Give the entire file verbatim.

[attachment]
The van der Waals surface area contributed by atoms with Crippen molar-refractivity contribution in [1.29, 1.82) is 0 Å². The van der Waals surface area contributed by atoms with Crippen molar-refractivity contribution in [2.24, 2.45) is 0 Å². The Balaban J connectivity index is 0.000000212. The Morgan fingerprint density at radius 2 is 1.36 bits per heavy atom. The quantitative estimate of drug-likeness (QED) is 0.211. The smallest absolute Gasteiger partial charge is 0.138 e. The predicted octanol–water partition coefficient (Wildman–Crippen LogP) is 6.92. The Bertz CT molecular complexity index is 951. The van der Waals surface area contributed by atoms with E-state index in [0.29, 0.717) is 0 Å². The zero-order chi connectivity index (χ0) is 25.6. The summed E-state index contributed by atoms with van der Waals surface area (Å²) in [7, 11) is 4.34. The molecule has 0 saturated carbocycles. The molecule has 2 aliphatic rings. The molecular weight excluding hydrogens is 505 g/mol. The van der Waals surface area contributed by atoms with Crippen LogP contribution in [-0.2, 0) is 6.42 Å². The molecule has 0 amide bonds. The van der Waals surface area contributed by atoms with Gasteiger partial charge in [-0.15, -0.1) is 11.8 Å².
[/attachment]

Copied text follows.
The van der Waals surface area contributed by atoms with Crippen molar-refractivity contribution in [1.29, 1.82) is 0 Å². The van der Waals surface area contributed by atoms with Crippen molar-refractivity contribution in [2.24, 2.45) is 0 Å². The Balaban J connectivity index is 0.000000212. The Morgan fingerprint density at radius 2 is 1.36 bits per heavy atom. The quantitative estimate of drug-likeness (QED) is 0.211. The smallest absolute Gasteiger partial charge is 0.138 e. The predicted octanol–water partition coefficient (Wildman–Crippen LogP) is 6.92. The Bertz CT molecular complexity index is 951. The van der Waals surface area contributed by atoms with E-state index in [0.29, 0.717) is 0 Å². The zero-order chi connectivity index (χ0) is 25.6. The summed E-state index contributed by atoms with van der Waals surface area (Å²) in [7, 11) is 4.34. The molecule has 0 saturated carbocycles. The molecule has 2 aliphatic rings. The molecular weight excluding hydrogens is 505 g/mol. The van der Waals surface area contributed by atoms with Crippen LogP contribution in [-0.2, 0) is 6.42 Å². The molecule has 0 amide bonds. The van der Waals surface area contributed by atoms with Gasteiger partial charge in [-0.15, -0.1) is 11.8 Å².